## Wednesday, June 2, 2021

### Looking Again At Adiabatic Invariants

In space plasma physics, an "adiabatic invariant"   refers not to an absolute invariant but to a quantity which is approximately invariant if the rates of change  of the parameters of the system are sufficiently  slow and the variation  is  aperiodic.  We begin by considering the first adiabatic invariant, the magnetic moment  m   for which slow changes in 2 external parameters (space, time) leave the value effectively constant. We can write in the first instance :

m=  ½  [m v ^2  /B]

And the equation of motion (applicable to the guiding center):

m dv/dt =  q(E + v X B)

Whence:

mv  · dv/dt  =   q v ·  E + 0

So that the work done on a particle moving in E, B fields comes from those fields.  We may then write:

v     =      w +   v ^

With w  the guiding center velocity.  Therefore:

v 2   =    v ^2     +   w 2   +   2 w · v ^

Whence:

< v 2   >   =    < v ^2  >   +  w 2   +   0

Then we proceed as follows:

d/ dt<½ m v ^2  >  =  q< v ^ ·  E >  +  q< w  ·  E  >

-          d/ dt <  1/2 m w 2  >  =

q < v ^ ·  E >  =    q/ T  ò  v ^ ·  E dt  =  q/T  ò E · ds

Where T is the gyration period. (T = 2 p  /  )  and ds is a line element along a circular path (which is not the actual path of the particle)   Thus:

q/ T   ò E · ds  =   q   / òA Ñ x  E  · da

where A is the surface area enclosed by the path of integration.  Using Maxwell’s curl E equation:

Ñ X E  =  - B / t

We can therefore write:

q/T  ò E · ds  =    -  q   / 2 p   [B / t] p r2    =

-         (  q  r2 / 2)  B / t  =   - m  B / t

Where:   m     =    q  r2 / 2

Thence:

d/dt <½ m v ^2  >  =   - m  B / t  +  w · (q<E> - mw’)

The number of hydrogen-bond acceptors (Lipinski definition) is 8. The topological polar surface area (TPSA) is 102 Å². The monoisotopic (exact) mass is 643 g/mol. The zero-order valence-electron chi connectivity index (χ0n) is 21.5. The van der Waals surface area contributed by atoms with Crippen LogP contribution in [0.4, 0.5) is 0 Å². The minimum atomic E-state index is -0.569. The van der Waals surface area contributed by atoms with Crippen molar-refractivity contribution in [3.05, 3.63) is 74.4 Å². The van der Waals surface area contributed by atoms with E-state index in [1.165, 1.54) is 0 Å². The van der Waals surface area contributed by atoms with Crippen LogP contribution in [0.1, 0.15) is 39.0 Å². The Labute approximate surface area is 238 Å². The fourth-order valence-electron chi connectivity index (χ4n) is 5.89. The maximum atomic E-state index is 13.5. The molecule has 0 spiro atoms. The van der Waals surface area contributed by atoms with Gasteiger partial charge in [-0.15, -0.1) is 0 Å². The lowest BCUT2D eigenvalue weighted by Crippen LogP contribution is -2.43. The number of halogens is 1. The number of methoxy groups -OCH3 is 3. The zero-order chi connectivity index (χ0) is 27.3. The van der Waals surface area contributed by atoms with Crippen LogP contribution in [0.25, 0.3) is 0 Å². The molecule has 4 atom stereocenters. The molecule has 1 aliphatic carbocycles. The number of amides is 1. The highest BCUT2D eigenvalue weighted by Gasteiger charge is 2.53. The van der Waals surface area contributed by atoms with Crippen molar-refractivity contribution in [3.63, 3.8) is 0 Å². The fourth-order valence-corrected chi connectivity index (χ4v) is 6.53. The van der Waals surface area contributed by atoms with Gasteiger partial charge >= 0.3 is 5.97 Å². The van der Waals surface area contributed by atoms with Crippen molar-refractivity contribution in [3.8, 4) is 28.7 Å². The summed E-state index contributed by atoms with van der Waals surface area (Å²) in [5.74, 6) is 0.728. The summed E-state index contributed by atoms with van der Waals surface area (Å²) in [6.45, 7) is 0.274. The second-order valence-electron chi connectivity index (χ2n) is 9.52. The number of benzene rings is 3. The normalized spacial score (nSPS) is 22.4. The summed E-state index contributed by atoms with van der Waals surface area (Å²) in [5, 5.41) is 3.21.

It can further be shown that the perpendicular energy of the particle changes with time such that:

d/ dt(½ m v ^2 )  =  v ^ F ^   =    -q/ c  v ^  v ||   B r

Where  B r   denotes the radial magnetic field intensity and:

F ^   =    - q/ c  (v ||   B r  )

With r = r     the Larmor radius, i.e. at the location of the particle, we get for the total perpendicular energy:

d/dt  (W ^ ) =  q/ c  v ^   v ||       r/2  B x / x   =

½ m v ^2  v ||     1/B   B  / x      Or:

d (W ^ ) /dt =   W ^   v ||     1/B  ( B  / x )

The preceding equation can then be combined with F  = - m Ñ  B    to show the particle energy  W in a time-independent B-field is conserved

Thus:  dm/ dt     =    d/dt (W ^   / B)

Or:  dm/ dt     =      1/B  d (W ^ ) /dt   -   1/B 2  ( B  / t )

= W ^   v ||    1/B 2  ( B  / x ) -  1/B 2  ( B  / x) W ^   v ||

=  0

So that the rate of change of B along the particle orbit, i.e. dB/ dt  =   v ||   ( B  / x ) leading to:

m     =    0,    a constant of the motion

A second  adiabatic invariant can also be obtained, associated with the bounce period between magnetic mirrors..  Here, we can apply Hamilton’s action principle.   This usually starts by examining plasma configurations to see where they conform to the typical magnetic mirror profile used in standard plasma physics. In space physics, one uses the sine of the loss cone angle to obtain the mirror ratio:

sin (q L ) = ± Ö (Bmin / B max )